Podcast: The Rise Of Retro Influence In Modern Fashion

After a long self-induced hiatus the guys are back discussing the rise of retro influence on modern and popular culture. 

For secondhand and vintage enthusiasts, it's often a touchy subject to bring in things like reprints, recycled ideas and just plain copying something that’s already been done. But like Ken and Mars say during the show, sometimes that’s all someone has to build a closet. And there’s a fine line between being a vulture to capitalize on the latest trend and redoing something that’s been beloved by generations before.

Take Levi’s for example. Using the Wayback Machine Ken discovered that there really hasn’t been much of a change in the company’s ethos in the past several years (several decades really if we know our history right). The bottoms Levi’s were pushing then are near exact to the ones available now. This isn’t so much a company going “retro” for the sake of latching onto a trend, rather it’s a company creating the trend and knowing that the classic fits are timeless.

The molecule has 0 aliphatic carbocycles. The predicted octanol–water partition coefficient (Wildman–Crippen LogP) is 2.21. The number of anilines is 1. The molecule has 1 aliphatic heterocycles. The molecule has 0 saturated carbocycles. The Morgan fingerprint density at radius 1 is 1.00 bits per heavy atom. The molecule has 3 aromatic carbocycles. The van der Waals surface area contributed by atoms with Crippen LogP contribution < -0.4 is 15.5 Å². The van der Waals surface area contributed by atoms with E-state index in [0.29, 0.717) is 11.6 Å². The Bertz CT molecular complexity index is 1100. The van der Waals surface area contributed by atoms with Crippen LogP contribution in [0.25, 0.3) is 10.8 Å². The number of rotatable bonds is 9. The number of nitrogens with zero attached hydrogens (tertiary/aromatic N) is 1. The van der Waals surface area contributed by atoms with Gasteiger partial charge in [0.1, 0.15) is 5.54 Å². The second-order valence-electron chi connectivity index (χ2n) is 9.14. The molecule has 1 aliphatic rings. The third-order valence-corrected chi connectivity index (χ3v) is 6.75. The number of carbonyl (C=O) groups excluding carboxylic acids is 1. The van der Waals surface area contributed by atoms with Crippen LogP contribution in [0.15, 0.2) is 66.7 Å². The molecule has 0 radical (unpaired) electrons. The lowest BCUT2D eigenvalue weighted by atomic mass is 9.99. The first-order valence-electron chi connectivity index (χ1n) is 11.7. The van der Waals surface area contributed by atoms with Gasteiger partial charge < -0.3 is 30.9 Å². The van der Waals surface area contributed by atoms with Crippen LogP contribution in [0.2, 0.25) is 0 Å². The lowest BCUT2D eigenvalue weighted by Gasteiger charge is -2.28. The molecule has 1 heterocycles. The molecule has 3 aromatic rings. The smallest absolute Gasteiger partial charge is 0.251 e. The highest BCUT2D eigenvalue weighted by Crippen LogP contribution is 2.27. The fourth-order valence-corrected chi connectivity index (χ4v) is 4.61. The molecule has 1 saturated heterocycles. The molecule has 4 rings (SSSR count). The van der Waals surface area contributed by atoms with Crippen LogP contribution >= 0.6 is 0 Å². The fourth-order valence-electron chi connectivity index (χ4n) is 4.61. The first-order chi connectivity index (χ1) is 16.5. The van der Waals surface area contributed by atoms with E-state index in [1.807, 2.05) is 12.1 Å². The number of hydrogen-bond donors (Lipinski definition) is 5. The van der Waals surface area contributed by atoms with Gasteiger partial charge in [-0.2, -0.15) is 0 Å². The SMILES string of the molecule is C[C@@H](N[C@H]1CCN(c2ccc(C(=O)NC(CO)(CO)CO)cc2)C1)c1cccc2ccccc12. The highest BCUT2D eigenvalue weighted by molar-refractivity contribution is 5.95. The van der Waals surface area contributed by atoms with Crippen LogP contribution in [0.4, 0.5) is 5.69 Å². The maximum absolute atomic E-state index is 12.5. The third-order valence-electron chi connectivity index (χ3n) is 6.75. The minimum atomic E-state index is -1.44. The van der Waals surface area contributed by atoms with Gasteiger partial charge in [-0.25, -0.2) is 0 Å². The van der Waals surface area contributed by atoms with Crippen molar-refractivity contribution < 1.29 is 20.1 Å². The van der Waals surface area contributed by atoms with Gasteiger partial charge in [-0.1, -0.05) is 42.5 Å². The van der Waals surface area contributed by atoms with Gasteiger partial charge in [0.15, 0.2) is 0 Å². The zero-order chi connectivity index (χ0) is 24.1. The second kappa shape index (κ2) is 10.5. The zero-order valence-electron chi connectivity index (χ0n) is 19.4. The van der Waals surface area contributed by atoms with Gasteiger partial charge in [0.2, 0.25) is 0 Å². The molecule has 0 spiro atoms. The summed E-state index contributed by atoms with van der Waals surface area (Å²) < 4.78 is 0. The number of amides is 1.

Then there’s the companies that went hard defining an era for a short period of time and then fell completely off. Gecko Hawaii is one of those brands that have ramped up production and social media influence in just the past few years. What it does different than other retro brands acting the same way isn’t so different at all. It’s actually using the old school prints, patterns and cuts to appeal to a whole new generation — over 30 years later. The boisterously neon fits and jam pants reminiscent of days past hit now more than ever. Party on!

So whether you’re for it or against it, the feelings about how companies going retro operate should be the same across the board. Are they simply hitting a few buttons in the mega-production facilities overseas and flooding the stores with instant garbage, or have they worked sustainability into their vertical so that the same fashion beloved now can last just as it has in some of the vintage collections resellers and shoppers amass?

Because at the end of the day that’s what should be considered the most: does it work for the future too or just for right now? If it’s the latter, maybe it’s time to move on.